• Build the capacity of BIPOC frontline public policy advocates, so that impacted community groups who are leading, working to shape or just getting started on 100% policy discussions have information on what should be included to make a policy more equitable, inclusive and just
  • Align around frontline, community-led solutions and leadership, and create a shared analysis and understanding of what it will take to meet our vision for 100% just, equitable renewable energy.
  • Create a resource to help ensure equity-based policy components are both integrated and prioritized within renewable energy/energy efficiency policies. 
  • Build relationships across the movement between frontline, green, and intermediary organizations to create space for the discourse and trust-building necessary to move collaboration forward on 100% equitable, renewable energy policies. 

Power to the People: Winning public control of electric utilities

By Juliana Broad - Next System Project, January 10, 2020

The devastation wrought in recent years by preventable wildfires, targeted power shutoffs, and exorbitant rate hikes—with their hefty cost to life, health, and livelihoods—has made it clear that the for-profit model of electric utility provision has definitively failed. However, alternatives to this broken system have not only been proposed, but are gaining substantial traction. In the past few years, we’ve witnessed an eruption of support for taking back public control over electric utilities from absentee investors. With the public in charge, we can provide cheaper services—across the board, publicly owned utilities provide lower rates than investor-owned ones—and push for renewable energy to address the economic, environmental, and racial justice issues that are necessarily intertwined with how we meet our energy needs.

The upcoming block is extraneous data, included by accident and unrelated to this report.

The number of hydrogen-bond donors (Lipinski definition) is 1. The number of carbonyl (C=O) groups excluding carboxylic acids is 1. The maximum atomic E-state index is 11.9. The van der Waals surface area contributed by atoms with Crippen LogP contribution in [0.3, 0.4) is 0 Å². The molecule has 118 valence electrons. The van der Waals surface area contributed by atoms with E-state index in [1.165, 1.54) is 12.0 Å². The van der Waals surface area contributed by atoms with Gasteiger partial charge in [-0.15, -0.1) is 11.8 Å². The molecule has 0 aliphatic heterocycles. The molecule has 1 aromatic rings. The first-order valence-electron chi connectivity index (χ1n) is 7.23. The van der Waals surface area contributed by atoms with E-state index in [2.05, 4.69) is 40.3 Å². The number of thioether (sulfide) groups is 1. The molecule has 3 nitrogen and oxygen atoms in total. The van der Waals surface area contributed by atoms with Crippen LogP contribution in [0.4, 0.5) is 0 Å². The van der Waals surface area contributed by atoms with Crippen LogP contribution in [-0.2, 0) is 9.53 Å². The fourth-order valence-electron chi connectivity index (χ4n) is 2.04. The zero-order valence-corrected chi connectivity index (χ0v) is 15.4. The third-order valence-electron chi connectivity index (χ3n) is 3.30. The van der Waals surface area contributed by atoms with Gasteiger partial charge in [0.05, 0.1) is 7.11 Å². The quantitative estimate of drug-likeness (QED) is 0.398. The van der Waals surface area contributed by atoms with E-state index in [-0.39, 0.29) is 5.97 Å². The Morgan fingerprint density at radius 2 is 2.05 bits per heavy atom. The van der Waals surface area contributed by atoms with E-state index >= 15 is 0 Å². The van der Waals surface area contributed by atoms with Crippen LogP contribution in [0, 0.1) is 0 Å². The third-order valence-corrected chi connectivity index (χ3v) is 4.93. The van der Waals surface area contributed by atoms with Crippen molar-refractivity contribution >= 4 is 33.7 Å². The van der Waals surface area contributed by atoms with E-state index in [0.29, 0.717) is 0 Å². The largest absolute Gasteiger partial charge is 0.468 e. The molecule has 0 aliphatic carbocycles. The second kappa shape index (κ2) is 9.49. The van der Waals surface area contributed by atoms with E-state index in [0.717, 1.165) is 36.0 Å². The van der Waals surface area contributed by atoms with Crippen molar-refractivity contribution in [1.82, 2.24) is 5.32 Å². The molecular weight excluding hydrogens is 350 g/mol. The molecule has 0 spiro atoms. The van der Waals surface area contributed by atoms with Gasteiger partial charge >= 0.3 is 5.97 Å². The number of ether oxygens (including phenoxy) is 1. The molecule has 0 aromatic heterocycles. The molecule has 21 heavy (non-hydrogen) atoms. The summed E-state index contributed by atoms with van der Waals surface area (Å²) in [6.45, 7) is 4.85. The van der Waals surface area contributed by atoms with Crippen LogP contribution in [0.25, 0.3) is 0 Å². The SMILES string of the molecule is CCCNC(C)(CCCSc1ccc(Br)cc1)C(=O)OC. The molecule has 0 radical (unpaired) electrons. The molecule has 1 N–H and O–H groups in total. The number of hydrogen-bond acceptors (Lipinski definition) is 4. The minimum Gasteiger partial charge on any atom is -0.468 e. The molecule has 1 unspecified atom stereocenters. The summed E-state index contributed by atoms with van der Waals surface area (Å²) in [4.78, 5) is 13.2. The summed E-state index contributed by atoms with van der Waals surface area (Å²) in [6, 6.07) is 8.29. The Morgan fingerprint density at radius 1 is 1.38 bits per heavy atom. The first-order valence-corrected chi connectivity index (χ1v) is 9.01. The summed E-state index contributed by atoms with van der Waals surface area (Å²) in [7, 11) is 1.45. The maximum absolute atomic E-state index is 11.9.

But wresting control of our utilities from powerful corporate interests is not easy, and the community organizations and elected officials pushing for these changes have pursued a variety of strategies not only to change the narrative around public ownership⁠—long denigrated and vilified by profit-hungry private interests⁠—but to win the concrete, systemic changes we need to have an economy that serves our communities. Here, we highlight some of the wins, losses, and ongoing fights for public control of power that are playing out across the country at the city and state level.

Disasters Spark Public Ownership Campaigns

Public Transport Can Be Free

By Wojciech Kębłowski - Tribune, August 22, 2019

If we are to believe transport experts and practitioners, abolishing fares for all passengers is the last thing public transport operators should be doing. For Alan Flausch, an ex-CEO of the Brussels public transport authority and current Secretary General of International Association of Public Transport, “in terms of mobility, free public transport is absurd.”

According to Vincent Kauffmann, a professor at University of Lausanne and one of key figures in sustainable mobility, “free public transport does not make any sense.” Getting rid of tickets in mass transit is judged “irrational,” “uneconomical” and “unsustainable.”

However, if we turn to commentators from outside the field of transport, the perspective on fare abolition changes radically. Social scientists, activists, journalists and public officials—often speaking from cities where fare abolition has actually been put to the test—fervently defend the measure.

For Judith Dellheim, a researcher at Rosa Luxemburg Stiftung in Berlin, providing free access to public transport is the “first step towards socio-ecological transformation.” For Michiel Van Hulten, one of the earliest proponents of free public transport in Europe, “it is about returning to the commons.” Finally, according to Naomi Klein, this is precisely what cities around the world should be doing —“to really respond to the urgency of climate change, public transport would have to become free.”

Energy commons: from energy transition to climate justice

By Cécile Blanchet - ROARMag, June 19, 2019

In 2019, only oil lobbyists and shabby orange politicians persist in denying the influence of human activities on the Earth’s climate. Scientific evidence is piling up and we know that we must change our ways. The concept of energy transition has become mainstream.

However, governments have remained remarkably motionless. They are so inactive that kids have started school strikes and demand climate justice in front of the United Nations’ Conference of Parties. They are so immobile that citizen groups actually sue their governments for their lack of climate action. And when governments attempt to do something, it is so unjust that people take to the streets even during the coldest months of the year, screaming, filled with rage and frustration.